30 Million Latinas Need Representation In Biden's Cabinet | Opinion

As a busy single mom and a small business owner, when Mayor Garcetti's administration asked me to co-chair Los Angeles' Racial Equity and Newly Empowered Workplaces (RENEW) Task Force, a broad coalition committed to rooting out structural racism in businesses in Los Angeles, my answer was not an easy yes. But in a city that's nearly 48 percent Latinx, knowing that I would ensure Latina business owners were represented at the table was important. In California, Latina-owned businesses skyrocketed 111 percent in the 10 years following the Great Recession, including my own, and the numbers nationally are just as impressive. But the numbers are also tragic, when measured by the wage gap and most recently, the prognosis for the increased racial wealth gap that the current economic crisis is likely to trigger (if the great recession is any indication).

For this and so many other reasons, Latinas nationwide mobilized and in some states, most notably Nevada, Arizona and Pennsylvania, we were crucial in delivering the White House to President-elect Biden. Since the celebrations on the streets (or in teleconference parties, quarantined safely in our homes) I can attest that many of my fellow Latinas and I have watched closely as the Biden cabinet nominees have rolled out. Announcement after often-historic announcement, we have celebrated the nominees and waited patiently to see ourselves represented in the cabinet of the president-elect we worked so hard for. And now, as inauguration approaches and over 80 percent of the cabinet nominees have been announced, the Biden-Harris administration has a unique opportunity in selecting the leader of the Small Business Administration. It's time, not just to ensure Latinas have a seat at the table, but to level up how our nation serves small business owners, who have historically delivered 70 percent of new jobs in this nation, during a crisis that has hit us hardest.

In other words, it is not enough to ensure that 30 million Latinas are represented in the cabinet. It's time to make history by foregoing the usual government pedigrees and banking resumes, and deliver to the millions of American business owners struggling to survive, an administrator who is an entrepreneur herself.

Someone like real estate mogul and media legend, Nely Galan, who made history at the helm of Telemundo and later, famously stood up to then-newbie reality TV star, Donald Trump, on Celebrity Apprentice.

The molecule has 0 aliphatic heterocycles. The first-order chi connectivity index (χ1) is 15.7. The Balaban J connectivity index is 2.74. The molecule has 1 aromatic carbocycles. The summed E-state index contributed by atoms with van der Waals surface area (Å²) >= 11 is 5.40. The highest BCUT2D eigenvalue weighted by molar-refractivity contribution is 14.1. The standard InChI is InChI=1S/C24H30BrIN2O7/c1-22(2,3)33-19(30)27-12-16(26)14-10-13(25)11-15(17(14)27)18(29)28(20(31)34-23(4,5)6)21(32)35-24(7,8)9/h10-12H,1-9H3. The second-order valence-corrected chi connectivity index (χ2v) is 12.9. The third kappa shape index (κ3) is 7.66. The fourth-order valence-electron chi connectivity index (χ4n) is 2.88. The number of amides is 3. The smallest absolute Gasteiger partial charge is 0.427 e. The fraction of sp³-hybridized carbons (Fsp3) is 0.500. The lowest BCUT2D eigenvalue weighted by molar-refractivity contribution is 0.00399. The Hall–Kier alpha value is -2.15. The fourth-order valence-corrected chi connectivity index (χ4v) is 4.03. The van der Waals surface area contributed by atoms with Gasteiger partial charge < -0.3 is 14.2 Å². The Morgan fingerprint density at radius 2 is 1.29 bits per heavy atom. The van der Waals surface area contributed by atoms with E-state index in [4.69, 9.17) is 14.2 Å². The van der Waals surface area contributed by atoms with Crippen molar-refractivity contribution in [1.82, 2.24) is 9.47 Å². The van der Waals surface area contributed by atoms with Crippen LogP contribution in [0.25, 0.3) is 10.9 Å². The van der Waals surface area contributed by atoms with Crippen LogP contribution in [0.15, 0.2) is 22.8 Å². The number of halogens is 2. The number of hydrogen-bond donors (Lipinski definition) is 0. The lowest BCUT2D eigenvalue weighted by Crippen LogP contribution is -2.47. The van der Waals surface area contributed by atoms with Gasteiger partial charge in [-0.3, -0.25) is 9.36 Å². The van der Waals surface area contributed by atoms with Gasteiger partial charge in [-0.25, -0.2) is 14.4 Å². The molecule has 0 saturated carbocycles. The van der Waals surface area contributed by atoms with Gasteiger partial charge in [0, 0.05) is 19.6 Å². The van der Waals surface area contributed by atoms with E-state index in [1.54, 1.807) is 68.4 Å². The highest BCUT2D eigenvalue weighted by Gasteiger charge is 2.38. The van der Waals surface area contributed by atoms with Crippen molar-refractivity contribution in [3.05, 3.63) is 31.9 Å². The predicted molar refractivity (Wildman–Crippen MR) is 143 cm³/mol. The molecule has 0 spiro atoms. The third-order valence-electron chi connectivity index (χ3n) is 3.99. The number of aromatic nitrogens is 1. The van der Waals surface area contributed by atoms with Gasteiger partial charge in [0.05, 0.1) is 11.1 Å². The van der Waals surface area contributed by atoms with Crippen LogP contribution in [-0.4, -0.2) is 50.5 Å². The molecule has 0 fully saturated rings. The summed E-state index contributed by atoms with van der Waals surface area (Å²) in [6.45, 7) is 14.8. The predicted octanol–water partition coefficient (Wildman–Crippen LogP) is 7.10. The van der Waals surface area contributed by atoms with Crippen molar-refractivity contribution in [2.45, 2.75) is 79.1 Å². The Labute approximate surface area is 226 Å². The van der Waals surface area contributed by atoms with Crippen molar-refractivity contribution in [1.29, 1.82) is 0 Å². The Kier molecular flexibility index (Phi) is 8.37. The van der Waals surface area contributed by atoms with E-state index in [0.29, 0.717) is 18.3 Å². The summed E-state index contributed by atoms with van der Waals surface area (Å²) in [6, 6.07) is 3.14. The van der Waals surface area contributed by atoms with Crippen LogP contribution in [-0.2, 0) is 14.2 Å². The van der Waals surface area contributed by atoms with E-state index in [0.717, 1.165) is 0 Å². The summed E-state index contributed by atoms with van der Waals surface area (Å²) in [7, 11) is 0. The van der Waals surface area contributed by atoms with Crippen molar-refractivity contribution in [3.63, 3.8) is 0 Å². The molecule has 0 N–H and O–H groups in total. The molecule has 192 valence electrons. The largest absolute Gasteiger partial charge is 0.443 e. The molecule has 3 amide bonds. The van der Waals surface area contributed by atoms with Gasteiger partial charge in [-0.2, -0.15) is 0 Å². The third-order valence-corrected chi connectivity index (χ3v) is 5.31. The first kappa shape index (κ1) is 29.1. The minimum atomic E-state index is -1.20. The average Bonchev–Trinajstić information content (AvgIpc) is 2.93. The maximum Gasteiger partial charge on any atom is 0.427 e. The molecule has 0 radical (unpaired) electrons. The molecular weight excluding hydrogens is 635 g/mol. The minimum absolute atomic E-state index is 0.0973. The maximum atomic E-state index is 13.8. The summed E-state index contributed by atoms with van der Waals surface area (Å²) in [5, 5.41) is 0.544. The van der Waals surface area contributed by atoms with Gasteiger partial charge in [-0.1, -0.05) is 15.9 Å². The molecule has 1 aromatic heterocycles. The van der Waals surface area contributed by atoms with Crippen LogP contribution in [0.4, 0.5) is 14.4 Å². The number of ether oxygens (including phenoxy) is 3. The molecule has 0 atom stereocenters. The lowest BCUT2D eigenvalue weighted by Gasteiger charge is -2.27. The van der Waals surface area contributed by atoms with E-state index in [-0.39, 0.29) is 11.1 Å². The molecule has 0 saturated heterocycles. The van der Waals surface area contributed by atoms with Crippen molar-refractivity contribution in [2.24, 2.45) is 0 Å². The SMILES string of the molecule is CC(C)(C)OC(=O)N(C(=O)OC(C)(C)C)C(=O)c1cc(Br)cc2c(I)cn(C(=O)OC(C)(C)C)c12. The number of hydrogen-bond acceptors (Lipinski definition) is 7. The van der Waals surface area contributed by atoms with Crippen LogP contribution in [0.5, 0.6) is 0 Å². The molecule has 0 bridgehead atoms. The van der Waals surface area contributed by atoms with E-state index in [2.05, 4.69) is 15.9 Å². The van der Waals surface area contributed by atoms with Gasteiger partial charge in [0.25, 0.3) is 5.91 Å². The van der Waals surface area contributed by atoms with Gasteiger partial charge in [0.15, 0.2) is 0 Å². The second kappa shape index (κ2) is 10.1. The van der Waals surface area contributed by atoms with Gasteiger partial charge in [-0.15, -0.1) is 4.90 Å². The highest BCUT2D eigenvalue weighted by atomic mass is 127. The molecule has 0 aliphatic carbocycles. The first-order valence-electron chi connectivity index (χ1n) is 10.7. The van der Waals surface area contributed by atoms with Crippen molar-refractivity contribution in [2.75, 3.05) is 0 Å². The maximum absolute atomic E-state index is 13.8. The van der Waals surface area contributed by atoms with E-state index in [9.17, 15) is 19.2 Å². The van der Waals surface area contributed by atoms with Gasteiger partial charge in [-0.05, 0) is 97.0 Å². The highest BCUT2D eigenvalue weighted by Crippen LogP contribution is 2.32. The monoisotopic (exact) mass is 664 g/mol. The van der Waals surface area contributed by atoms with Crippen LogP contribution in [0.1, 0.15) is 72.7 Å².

Or there's Venezuelan-born Luz Urrutia, the CEO of the nation's largest CDFI, Accion Opportunity Fund, which largely supports businesses owned by people of color, women and immigrants and recently received funding from MacKenzie Scott.

Or tech-entrepreneur, award-winning author and investor, Nathalie Molina Niño, working on the historic effort to bring the birth control pill over-the-counter and partnered with Obama's United State of Women initiative, in delivering her entrepreneurship curriculum around the nation.

And then there's Ecuadorian immigrant and CEO of what Inc Magazine called the fastest-growing woman-owned company in the country, Nina Vaca. Vaca is known, among other reasons, for having reached a billion dollars in revenues without taking venture capital.

This list is just the beginning, a much larger collection of impressive, abundantly-qualified Latina nominees could be built on the momentum of this first group. But the point is simply this, in a country spiraling, our only hope is the health of the small businesses that power our tax base and reliably deliver desperately needed jobs. If the pandemic has taught us anything, it's that the health of our small businesses is in direct relation to the health of Americans. It's time we trust an entrepreneur to lead the small businesses of this nation out of the darkness of these last four years. And make no mistake, there's a rich bench of Latinas to draw from, who are ready to lead.

Ana Flores is the founder and CEO of #WeAllGrow Latina Network, and the co-chair of Los Angeles' Racial Equity and Newly Empowered Workplaces (RENEW) Task Force.

The views expressed in this article are the author's own.